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Book a Lesson with Adam Berkowitz
I'm Adam Berkowitz and I'd like to help you learn to play the clarinet even better than you do right now! Back in 2007 I finished a Doctorate of Musical Arts in clarinet with Maureen Hurd at Rutgers University. For the last eight years I've been on the faculty at the Hartt School Community Division in West Hartford Connecticut. While there, I've sharpened my skills as a teacher and as a performer.
As an educator, in addition to my current position, I have: written a book (see below), given masterclasses at the Hartt Community Division, presented at Rutgers Woodwind Day (2012) and the International Clarinet Association ClarinetFest conventions in Los Angeles (2011) and Baton Rouge (2014). As a performer, I love to work on contemporary music and I've been working on electronic music blending the clarinet and bass clarinet with music and effects created in Ableton Live. I also love to spend time with my wife Ilana Garber and our two sons.
I believe that students are most successful when they are active participants in the problem solving process. The students who are successful with want to be part of this process. They are curious, involved, and active participants in lessons. What is this process like? First, I listen carefully both to what the student plays and what they tell me. From there I ask questions so that students can learn how to think about the problems they're having and come up with their own solutions. This way my students can be successful both in their lessons and during practice sessions. After a while they start to become their own teachers!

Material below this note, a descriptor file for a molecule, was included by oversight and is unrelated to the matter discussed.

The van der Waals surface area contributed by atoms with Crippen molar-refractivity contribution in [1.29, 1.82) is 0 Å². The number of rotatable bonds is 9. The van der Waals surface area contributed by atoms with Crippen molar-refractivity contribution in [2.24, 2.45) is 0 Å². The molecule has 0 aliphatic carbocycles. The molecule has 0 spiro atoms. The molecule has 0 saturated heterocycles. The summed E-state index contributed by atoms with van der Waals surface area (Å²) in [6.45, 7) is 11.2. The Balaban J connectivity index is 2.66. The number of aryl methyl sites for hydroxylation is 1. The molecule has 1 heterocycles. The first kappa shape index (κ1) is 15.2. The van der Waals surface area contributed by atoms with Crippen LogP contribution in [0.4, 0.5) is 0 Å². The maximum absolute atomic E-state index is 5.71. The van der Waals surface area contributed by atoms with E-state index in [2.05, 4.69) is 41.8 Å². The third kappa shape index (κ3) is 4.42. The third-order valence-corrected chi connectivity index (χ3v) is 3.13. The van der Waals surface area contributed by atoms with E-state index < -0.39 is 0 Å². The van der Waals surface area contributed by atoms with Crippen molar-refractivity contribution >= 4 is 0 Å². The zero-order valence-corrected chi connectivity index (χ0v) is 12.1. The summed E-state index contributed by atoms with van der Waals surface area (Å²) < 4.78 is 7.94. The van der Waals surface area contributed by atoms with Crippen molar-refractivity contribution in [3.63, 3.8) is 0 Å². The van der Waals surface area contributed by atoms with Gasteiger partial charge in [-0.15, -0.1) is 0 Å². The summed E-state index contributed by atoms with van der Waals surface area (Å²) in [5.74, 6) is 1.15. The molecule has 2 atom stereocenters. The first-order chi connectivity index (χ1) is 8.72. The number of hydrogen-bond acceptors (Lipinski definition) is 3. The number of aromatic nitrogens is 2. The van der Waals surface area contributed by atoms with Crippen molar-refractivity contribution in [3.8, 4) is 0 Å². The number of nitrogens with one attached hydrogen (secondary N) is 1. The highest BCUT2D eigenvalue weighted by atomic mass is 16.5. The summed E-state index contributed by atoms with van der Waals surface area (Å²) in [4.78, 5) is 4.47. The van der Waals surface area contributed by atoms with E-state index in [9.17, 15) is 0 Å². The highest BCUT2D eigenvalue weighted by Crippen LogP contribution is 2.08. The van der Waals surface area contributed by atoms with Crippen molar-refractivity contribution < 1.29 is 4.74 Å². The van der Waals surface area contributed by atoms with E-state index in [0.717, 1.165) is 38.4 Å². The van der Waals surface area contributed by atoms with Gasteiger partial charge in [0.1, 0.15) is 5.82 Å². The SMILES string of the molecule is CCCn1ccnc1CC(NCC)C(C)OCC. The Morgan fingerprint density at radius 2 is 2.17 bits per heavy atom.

I aim to treat each of my students with compassion and understanding. I know that all my students have other things to do besides work on clarinet music. While I expect my students to practice at least a little bit every day I also expect they will be honest with me if they haven't.
I typically assign students warm ups, scales, and some kind of repertoire. Warm ups help students focus on one particular technical issue without too many other distractions. Every student in my studio learns scales (in patterns) and arpeggios. They may seem boring, but they make your life as a musician so much easier! The repertoire is most often from a lesson book like Collis' "The Contemporary Clarinet" or etudes like Hite's "Melodius and Progressive Studies". All of my students also learn at least a little music theory and history. This way they know what they're playing, how to play it, and why it sounds the way it does. I encourage advanced students to bring whatever repertoire they like to lessons.
Lastly, I am the author of “Advanced Contemporary Techniques for the Clarinet”. This method book guides students who wish to learn about double tonguing, circular breathing, singing while playing, and multiphonics. Besides learning about these techniques, I show how they can be incorporated into your daily practice to help solve all kinds of problems.